Some online stores also use this technique by listing the “regular price” next to the “discounted price” (even though there never was a regular price). 

The contrast principle is one of those psychological biases that can be used for good or bad. 

It all depends on how you use it.

Principle 4: Social Proof

Social proof is a psychological principle that dictates that people will copy the actions of others in an attempt to undergo the same results. 

In other words, we’re more likely to buy something if we see that other people are buying it. 

It’s a coping mechanism that our brain uses to reduce anxiety and cognitive dissonance. If we see that other people are doing something, it means that it’s probably the right thing to do.

Marketers and entrepreneurs often use this principle to increase sales and conversion rates. 

How can you use social proof?

Some ideas might include: 

  • Customer testimonials: Showcasing customer testimonials (preferably with pictures) can help increase your conversion rate as it acts as social proof.
  • Influencer reviews: Getting an influencer in your niche to review your product can also help increase sales, as his or her followers will see the review as social proof.
  • Press coverage: If you’ve been featured in any type of press coverage (e.g., newspaper article, podcast, etc.), make sure to showcase it on your website as social proof.

Principle 5: Authority

Have you ever seen one of those “As Seen On” sections on websites? 

You know, the ones that say “As seen on CNN, Forbes, Time, etc.”?

That’s an example of the authority principle in action. 

The authority principle dictates that people are more likely to comply with requests from people who seem to be in a position of power.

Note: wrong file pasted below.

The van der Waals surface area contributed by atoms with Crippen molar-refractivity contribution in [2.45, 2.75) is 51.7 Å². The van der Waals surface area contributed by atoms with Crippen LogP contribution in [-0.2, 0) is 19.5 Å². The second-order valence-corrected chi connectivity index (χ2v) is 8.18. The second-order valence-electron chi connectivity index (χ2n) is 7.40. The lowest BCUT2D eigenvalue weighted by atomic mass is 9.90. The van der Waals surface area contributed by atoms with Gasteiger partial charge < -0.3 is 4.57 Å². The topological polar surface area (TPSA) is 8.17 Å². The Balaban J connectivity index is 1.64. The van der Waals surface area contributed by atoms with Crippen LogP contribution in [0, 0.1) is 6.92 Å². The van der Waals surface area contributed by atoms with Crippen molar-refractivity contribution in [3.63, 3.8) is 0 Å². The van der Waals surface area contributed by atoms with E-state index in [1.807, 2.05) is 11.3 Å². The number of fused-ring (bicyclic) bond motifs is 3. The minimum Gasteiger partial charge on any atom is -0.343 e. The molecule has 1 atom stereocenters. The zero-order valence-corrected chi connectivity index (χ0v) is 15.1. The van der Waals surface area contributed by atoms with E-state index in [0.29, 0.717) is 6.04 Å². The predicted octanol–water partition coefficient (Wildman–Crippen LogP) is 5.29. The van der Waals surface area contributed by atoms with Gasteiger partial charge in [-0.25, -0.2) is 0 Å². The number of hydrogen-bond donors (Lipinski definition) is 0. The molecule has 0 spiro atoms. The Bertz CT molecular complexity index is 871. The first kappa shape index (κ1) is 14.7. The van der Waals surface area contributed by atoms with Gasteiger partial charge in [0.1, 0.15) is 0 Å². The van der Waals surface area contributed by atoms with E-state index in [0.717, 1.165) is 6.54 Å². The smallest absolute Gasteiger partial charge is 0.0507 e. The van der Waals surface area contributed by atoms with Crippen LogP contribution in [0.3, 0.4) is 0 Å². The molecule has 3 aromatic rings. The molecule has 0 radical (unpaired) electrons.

In other words, we tend to trust people who we see as authorities in their respective fields. 

So, if you want people to trust you and your message, you need to position yourself as an authority figure. 

How can you do so? 

A few ideas might include:  

  • Credentials: If you have any type of credentials or certification, make sure to list them on your website.
  • Media coverage: If you’ve been featured in any type of press coverage (e.g., newspaper article, podcast, etc.), make sure to showcase it on your website.
  • Testimonials: Showcasing testimonials from people seen as authorities in your industry can help increase your perceived authority.

Banner with the text:  "grow your saas", the slogan for Reditus

Principle 6: Commitment and Consistency

Humans like to think of themselves as logical, rational beings. But the truth is that we’re anything but. 

In reality, we’re creatures of habit driven by our emotions. 

And one of the emotions that drive us is the need to be consistent with our past actions. 

The commitment and consistency principle dictates that once we commit, we’re more likely to act in ways that are consistent with that commitment. 

In other words, we’re much more likely to follow through with something if we’ve already made a verbal or written commitment. 

Marketers and entrepreneurs often use this principle to increase sales and conversion rates.  

How can you use the commitment and consistency principle?

Some ideas might include: 

  • Free trials: Offering a free trial is a great way to get people to commit to using your product or service. Once they’ve made that commitment, they’re much more likely to continue using it (and paying for it) after the trial period is over.
  • Money-back guarantees: Offering a money-back guarantee is another great way to increase sales as it helps remove the risk associated with buying your product or service.
  • Micro-commitments: Asking people to make small commitments (e.g., providing their email address, taking a quiz, etc.) can also be effective as it increases the likelihood that they’ll make larger commitments (e.g., buying your product or service) down the road.

Conclusion

These are just a few of the psychological principles that you can use to increase sales and conversion rates.

While there are many other principles out there, these six should give you a good starting point.

So, what are you waiting for? Start applying these principles to your business today and see how they can help you increase sales.